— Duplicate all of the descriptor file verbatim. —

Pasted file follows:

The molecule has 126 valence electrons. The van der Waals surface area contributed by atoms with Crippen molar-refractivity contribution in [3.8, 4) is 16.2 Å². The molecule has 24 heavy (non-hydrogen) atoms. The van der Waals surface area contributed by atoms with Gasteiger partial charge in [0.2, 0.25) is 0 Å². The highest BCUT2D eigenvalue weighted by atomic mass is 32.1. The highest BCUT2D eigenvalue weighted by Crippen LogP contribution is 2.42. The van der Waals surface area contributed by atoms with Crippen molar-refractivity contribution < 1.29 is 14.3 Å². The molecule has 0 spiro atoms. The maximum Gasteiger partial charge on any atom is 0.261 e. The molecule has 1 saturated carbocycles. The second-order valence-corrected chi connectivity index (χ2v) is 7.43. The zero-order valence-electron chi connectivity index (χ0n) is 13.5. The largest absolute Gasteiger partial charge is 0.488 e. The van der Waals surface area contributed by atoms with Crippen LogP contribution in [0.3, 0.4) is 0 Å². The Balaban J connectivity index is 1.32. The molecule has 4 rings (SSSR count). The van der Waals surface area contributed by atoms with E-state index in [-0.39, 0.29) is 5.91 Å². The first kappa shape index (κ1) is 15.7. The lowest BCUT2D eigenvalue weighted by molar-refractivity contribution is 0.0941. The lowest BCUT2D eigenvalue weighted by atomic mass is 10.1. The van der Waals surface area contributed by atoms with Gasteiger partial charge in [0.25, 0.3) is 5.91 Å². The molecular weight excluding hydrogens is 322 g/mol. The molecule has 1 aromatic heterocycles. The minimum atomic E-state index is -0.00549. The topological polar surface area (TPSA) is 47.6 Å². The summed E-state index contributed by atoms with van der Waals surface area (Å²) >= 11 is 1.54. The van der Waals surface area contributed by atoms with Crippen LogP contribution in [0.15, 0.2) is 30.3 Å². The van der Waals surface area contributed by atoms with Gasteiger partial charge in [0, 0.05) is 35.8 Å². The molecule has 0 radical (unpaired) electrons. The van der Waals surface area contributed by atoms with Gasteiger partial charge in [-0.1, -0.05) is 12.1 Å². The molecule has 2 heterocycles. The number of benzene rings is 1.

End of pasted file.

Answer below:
The molecule has 126 valence electrons. The van der Waals surface area contributed by atoms with Crippen molar-refractivity contribution in [3.8, 4) is 16.2 Å². The molecule has 24 heavy (non-hydrogen) atoms. The van der Waals surface area contributed by atoms with Gasteiger partial charge in [0.2, 0.25) is 0 Å². The highest BCUT2D eigenvalue weighted by atomic mass is 32.1. The highest BCUT2D eigenvalue weighted by Crippen LogP contribution is 2.42. The van der Waals surface area contributed by atoms with Crippen molar-refractivity contribution < 1.29 is 14.3 Å². The molecule has 0 spiro atoms. The maximum Gasteiger partial charge on any atom is 0.261 e. The molecule has 1 saturated carbocycles. The second-order valence-corrected chi connectivity index (χ2v) is 7.43. The zero-order valence-electron chi connectivity index (χ0n) is 13.5. The largest absolute Gasteiger partial charge is 0.488 e. The van der Waals surface area contributed by atoms with Crippen LogP contribution in [0.3, 0.4) is 0 Å². The Balaban J connectivity index is 1.32. The molecule has 4 rings (SSSR count). The van der Waals surface area contributed by atoms with E-state index in [-0.39, 0.29) is 5.91 Å². The first kappa shape index (κ1) is 15.7. The lowest BCUT2D eigenvalue weighted by molar-refractivity contribution is 0.0941. The lowest BCUT2D eigenvalue weighted by atomic mass is 10.1. The van der Waals surface area contributed by atoms with Gasteiger partial charge in [0.25, 0.3) is 5.91 Å². The molecular weight excluding hydrogens is 322 g/mol. The molecule has 1 aromatic heterocycles. The minimum atomic E-state index is -0.00549. The topological polar surface area (TPSA) is 47.6 Å². The summed E-state index contributed by atoms with van der Waals surface area (Å²) >= 11 is 1.54. The van der Waals surface area contributed by atoms with Crippen LogP contribution in [0.15, 0.2) is 30.3 Å². The van der Waals surface area contributed by atoms with Gasteiger partial charge in [0, 0.05) is 35.8 Å². The molecule has 0 radical (unpaired) electrons. The van der Waals surface area contributed by atoms with Gasteiger partial charge in [-0.1, -0.05) is 12.1 Å². The molecule has 2 heterocycles. The number of benzene rings is 1.